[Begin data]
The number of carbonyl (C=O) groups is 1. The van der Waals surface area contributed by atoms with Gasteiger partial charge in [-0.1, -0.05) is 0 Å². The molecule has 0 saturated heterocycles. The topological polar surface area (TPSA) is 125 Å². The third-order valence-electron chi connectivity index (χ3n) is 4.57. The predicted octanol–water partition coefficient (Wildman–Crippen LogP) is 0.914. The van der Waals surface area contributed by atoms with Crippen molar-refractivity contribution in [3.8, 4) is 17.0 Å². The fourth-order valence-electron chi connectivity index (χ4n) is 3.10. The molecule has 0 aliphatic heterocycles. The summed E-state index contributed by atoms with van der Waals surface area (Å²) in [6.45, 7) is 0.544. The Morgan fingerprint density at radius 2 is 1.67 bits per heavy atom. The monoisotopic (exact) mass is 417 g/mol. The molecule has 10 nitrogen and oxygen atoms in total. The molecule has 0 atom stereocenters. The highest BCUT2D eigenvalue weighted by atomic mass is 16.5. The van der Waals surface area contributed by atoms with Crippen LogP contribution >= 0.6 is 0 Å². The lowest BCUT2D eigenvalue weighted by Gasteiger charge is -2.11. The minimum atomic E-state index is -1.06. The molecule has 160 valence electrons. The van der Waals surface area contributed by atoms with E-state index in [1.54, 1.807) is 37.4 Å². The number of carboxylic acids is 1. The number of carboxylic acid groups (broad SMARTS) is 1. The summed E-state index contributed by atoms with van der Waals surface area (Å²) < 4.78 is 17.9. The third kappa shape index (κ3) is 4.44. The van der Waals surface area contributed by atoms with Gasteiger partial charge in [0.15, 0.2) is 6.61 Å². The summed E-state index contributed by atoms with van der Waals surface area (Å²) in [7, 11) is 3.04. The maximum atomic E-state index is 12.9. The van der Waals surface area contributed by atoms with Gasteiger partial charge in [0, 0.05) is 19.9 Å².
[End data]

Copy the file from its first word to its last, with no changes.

The number of carbonyl (C=O) groups is 1. The van der Waals surface area contributed by atoms with Gasteiger partial charge in [-0.1, -0.05) is 0 Å². The molecule has 0 saturated heterocycles. The topological polar surface area (TPSA) is 125 Å². The third-order valence-electron chi connectivity index (χ3n) is 4.57. The predicted octanol–water partition coefficient (Wildman–Crippen LogP) is 0.914. The van der Waals surface area contributed by atoms with Crippen molar-refractivity contribution in [3.8, 4) is 17.0 Å². The fourth-order valence-electron chi connectivity index (χ4n) is 3.10. The molecule has 0 aliphatic heterocycles. The summed E-state index contributed by atoms with van der Waals surface area (Å²) in [6.45, 7) is 0.544. The Morgan fingerprint density at radius 2 is 1.67 bits per heavy atom. The monoisotopic (exact) mass is 417 g/mol. The molecule has 10 nitrogen and oxygen atoms in total. The molecule has 0 atom stereocenters. The highest BCUT2D eigenvalue weighted by atomic mass is 16.5. The van der Waals surface area contributed by atoms with Crippen LogP contribution >= 0.6 is 0 Å². The lowest BCUT2D eigenvalue weighted by Gasteiger charge is -2.11. The minimum atomic E-state index is -1.06. The molecule has 160 valence electrons. The van der Waals surface area contributed by atoms with E-state index in [1.54, 1.807) is 37.4 Å². The number of carboxylic acids is 1. The number of carboxylic acid groups (broad SMARTS) is 1. The summed E-state index contributed by atoms with van der Waals surface area (Å²) < 4.78 is 17.9. The third kappa shape index (κ3) is 4.44. The van der Waals surface area contributed by atoms with Gasteiger partial charge in [0.15, 0.2) is 6.61 Å². The summed E-state index contributed by atoms with van der Waals surface area (Å²) in [7, 11) is 3.04. The maximum atomic E-state index is 12.9. The van der Waals surface area contributed by atoms with Gasteiger partial charge in [0, 0.05) is 19.9 Å².